Life – Terror. Ecstasy. Fight. Denial. Flight. Failure. PAIN. Forgiveness. Reconciliation. Hope. Love. Peace – Death.
A story about love and loss
Steve Jobs, a modern day (digital), visionary, revolutionary, entrepreneur, inventor, teacher, father and husband, incredibly successful despite him dropping out from ‘college’. Jobs is on record as saying “he was lucky”, lucky, as he found ‘what he loved to do’ early in life. Most people spend, at least, two thirds of their time, their lives, working, earning a living, providing for their family and themselves.
Job satisfaction ‘Life’ satisfaction, to be able to find, and achieve a job, a career that you truly love is one of the greatest achievements of all?
Think about your own parents, your friends parents other people around you, working people? Think about what they do, their jobs, careers? How many of them enjoy what they do for a living? How many love what they do? How many make ‘enough’ money from what they do for a living? How many earn more than enough, even ‘too much?
Do they love what they do?
Jobs started Apple with a friend, from his parents garage aged 20. They worked hard, in 10 years Apple had grown from just the two of them in a garage into a $2bn company with over 4,000 employees.
Jobs had just turned 30, Apple had just released ‘their finest creation’ — the Macintosh — and he was fired. How can you get fired from a company you started (owned)?
As Apple grew he hired someone who he thought to be very talented to run the company with him. For the first year or so things went well. But then their visions for the future began to diverge and eventually they had a falling out.
The board of directors sided with the new guy. Aged 30 Jobs was, very publicly out. What had been the ‘love’ the focus of his entire adult life was gone, he was devastated.
Genuine, powerful, feelings of real loss, the kind of grief usually associated with death, the death of a loved one. A difficult grieving period, ushering additional feelings, questioning ones-self, guilt, disappointment for at least a few months after which he concluded that he had let the previous generation of entrepreneurs down – he had dropped the baton as it was being passed to him.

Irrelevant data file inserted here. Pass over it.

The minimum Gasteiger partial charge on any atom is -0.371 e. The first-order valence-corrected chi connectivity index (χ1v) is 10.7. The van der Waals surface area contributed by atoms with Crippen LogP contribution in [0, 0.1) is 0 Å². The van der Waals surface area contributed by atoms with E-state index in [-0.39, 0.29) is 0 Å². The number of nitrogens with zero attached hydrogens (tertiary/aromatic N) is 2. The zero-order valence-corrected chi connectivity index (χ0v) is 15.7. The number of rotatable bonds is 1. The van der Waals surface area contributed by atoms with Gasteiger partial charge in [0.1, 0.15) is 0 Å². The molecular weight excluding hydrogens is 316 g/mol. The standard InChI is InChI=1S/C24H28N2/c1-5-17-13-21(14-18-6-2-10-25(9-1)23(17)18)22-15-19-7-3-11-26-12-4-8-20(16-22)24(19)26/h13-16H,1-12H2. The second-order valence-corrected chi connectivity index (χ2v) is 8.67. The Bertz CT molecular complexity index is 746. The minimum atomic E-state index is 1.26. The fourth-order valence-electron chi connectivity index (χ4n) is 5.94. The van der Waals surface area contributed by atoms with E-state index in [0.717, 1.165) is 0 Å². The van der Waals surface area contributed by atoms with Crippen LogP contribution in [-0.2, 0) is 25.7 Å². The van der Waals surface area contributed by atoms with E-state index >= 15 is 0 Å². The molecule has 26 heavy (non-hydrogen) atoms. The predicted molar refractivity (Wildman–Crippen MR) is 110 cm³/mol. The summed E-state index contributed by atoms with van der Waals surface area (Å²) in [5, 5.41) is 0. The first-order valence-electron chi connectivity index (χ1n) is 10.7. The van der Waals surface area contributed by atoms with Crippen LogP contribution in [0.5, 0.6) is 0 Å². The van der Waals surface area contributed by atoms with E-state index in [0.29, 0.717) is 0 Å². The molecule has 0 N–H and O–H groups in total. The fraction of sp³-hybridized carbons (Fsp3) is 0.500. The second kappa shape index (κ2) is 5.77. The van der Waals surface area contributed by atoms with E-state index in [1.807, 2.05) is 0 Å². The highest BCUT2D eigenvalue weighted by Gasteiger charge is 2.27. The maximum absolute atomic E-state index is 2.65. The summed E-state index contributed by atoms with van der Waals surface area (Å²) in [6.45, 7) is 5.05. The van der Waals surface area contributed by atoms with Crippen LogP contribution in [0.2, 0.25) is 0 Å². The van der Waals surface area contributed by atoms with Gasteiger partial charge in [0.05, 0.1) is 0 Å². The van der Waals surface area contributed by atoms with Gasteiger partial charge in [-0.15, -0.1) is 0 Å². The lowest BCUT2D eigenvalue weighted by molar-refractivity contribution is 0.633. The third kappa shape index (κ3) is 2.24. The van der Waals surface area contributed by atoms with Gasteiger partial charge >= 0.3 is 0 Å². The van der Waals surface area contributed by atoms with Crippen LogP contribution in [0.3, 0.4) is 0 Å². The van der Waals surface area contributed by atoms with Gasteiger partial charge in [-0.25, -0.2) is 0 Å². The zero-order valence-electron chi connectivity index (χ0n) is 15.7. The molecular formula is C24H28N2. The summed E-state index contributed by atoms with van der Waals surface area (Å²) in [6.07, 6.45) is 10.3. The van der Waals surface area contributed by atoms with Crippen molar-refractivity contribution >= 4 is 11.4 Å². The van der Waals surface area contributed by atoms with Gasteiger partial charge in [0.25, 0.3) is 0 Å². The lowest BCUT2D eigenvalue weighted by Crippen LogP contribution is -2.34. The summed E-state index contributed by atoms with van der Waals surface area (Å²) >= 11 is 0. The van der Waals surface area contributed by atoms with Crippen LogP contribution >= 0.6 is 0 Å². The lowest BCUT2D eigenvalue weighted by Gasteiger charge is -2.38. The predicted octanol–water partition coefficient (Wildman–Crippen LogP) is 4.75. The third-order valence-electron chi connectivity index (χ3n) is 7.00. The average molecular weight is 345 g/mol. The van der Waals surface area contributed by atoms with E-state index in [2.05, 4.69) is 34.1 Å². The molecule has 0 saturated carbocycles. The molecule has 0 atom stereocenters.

He even went as far as to meet with (former business partners) David Packard and Bob Noyce and tried to apologise for screwing up so badly, for being a very public failure.
Even thought his instincts were screaming at him to run away (flight not fight), far away from the valley. Something slowly began to dawn on him — despite everything, he still loved what I did.
The turn of events at Apple had not changed that one bit. Massive, traumatic, heart wrenching rejection, despite this he was still in love. And. He decided to start over.
He couldn’t possibly see or fully understand it then, in that hurtful moment but it turned out that getting fired from Apple was the best thing that could have ever happened to him. The kick in the teeth (rightly or wrongly, deserved or not) became a (his) catalyst for change, the new red rag to his bull, himself, clearly, a person who needs those challenges.
The heaviness of being successful was replaced by the lightness of being a beginner again, less sure about everything. It had freed him to begin (another) creative periods of his life, one of the most.